We made it back to the square just as the sun was starting to peek through the clouds. It was still overcast but there is no rain obscuring my photo of the town hall or Palazzo Pubblico. Visitors can go to the top of the tower but we didn’t make it during our visit. It’s a reason to go back, right?

tusstowertuscfountainIt took eight years for workers to bring water to Piazza del Campo. This accomplishment was celebrated with the creation of the Fonte Gaia which is loosely translated to mean joyful fountain. The figures were created by Jacopo della Quercia.

tuscsienatuscmichaelMr. McB and I pondered the day in our own way.

tuscangelasitting My grandfather was a brick mason. He loved looking at the way things were constructed and could often tell you about the weather and other conditions when the work was done. I thought of him many times during our visit to the Colosseum and our time in Tuscany. There are so many bricks. He would love to see all of this architecture. Some how just sitting there and literally soaking up the heat from the bricks, I felt close to him.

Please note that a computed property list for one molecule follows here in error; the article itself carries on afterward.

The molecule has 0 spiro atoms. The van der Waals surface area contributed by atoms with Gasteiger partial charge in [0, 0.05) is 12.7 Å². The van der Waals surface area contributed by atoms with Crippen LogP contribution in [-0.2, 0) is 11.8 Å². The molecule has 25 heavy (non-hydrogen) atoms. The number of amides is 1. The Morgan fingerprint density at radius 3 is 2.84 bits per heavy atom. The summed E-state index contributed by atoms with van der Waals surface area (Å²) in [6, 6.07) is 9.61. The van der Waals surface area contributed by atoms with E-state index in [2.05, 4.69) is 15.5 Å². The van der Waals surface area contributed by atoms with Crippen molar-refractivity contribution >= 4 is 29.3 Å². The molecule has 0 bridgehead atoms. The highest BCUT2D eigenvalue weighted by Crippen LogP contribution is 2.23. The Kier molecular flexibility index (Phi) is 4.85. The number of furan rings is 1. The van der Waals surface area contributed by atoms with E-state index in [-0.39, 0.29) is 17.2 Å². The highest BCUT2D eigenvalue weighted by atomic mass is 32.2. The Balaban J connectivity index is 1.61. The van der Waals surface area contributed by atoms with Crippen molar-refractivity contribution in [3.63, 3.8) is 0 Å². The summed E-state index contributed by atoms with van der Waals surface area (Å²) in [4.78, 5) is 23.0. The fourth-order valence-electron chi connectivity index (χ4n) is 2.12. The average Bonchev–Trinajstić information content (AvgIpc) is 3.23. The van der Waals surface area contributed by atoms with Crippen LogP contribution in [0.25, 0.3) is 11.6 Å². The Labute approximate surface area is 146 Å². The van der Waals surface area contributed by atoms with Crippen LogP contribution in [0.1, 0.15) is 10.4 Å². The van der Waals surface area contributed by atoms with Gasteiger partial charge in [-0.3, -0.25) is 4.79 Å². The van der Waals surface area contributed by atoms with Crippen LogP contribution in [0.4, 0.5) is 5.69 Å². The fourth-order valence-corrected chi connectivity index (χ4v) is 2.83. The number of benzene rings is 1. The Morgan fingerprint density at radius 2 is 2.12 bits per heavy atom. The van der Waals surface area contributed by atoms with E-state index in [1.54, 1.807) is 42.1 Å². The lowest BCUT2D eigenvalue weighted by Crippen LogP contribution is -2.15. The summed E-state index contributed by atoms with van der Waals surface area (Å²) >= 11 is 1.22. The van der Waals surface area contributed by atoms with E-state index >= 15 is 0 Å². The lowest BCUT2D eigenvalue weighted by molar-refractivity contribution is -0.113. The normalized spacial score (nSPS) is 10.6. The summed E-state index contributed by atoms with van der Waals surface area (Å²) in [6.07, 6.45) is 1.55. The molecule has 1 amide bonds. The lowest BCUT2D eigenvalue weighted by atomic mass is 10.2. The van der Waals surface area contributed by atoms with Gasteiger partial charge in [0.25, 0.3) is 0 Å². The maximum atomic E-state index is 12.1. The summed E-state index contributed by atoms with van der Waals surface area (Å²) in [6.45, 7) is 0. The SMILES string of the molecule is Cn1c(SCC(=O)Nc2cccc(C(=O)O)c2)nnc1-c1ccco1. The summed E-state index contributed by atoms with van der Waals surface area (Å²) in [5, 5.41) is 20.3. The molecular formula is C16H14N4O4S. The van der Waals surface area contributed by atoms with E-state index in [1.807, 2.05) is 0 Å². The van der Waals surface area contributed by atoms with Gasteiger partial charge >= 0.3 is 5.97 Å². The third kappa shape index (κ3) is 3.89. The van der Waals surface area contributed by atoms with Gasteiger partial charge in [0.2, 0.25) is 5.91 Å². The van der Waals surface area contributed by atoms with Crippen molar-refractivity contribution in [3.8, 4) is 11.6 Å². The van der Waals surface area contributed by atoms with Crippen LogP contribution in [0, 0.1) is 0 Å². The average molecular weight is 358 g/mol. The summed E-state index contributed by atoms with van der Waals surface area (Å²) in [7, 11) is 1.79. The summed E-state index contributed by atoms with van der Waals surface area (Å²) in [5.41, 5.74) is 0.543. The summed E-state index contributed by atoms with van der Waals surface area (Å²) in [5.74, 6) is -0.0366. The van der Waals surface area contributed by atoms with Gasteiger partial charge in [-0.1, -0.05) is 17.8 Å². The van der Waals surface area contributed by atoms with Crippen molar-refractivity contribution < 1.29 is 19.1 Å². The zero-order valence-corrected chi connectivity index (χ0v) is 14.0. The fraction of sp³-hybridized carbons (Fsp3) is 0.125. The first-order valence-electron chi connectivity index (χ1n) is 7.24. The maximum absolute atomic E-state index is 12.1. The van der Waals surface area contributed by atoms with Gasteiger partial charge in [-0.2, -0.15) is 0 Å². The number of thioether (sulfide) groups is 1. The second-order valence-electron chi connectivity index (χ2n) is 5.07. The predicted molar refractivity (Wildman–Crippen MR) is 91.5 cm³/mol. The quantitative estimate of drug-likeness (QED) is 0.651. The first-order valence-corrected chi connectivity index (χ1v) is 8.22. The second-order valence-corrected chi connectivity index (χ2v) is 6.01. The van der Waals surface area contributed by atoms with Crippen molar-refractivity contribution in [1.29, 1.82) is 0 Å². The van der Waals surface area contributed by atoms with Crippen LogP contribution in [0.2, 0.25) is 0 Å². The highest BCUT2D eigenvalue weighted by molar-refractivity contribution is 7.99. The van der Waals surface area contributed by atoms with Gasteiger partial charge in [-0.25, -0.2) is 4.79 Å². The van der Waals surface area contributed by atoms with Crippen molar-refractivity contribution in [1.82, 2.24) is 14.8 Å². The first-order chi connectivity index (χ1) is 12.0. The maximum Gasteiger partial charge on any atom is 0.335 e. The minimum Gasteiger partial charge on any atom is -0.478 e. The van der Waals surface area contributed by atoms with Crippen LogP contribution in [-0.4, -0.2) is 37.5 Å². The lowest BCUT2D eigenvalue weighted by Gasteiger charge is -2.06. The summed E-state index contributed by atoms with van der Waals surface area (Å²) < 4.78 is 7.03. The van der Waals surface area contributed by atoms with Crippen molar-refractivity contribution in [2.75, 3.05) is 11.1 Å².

It was a great day in Tuscany. Next time we’ll do Florence, Pisa, or maybe both.

 

One and done

Mr. McB and I had many regular breakfast spots before moving to Greenville. There is just something nice about starting your day by having someone else take care of you.

We’ve tried a few places since moving to South Carolina but haven’t found our spot. Southern Thymes Cafe’s Living Social special seemed like a perfect opportunity to give them a try. We were so hopeful that they could be our breakfast nook.

We arrived in the Greer restaurant around 11:15 on Saturday morning. Immediately we experienced that “does someone seat us/do we seat ourselves” conundrum that plagues many small restaurants. We spotted an empty booth and decided to seat ourselves. The server was over with menus almost as soon as we sat down. It surprised me that she was so quick since I was getting a cagey vibe from the other diners.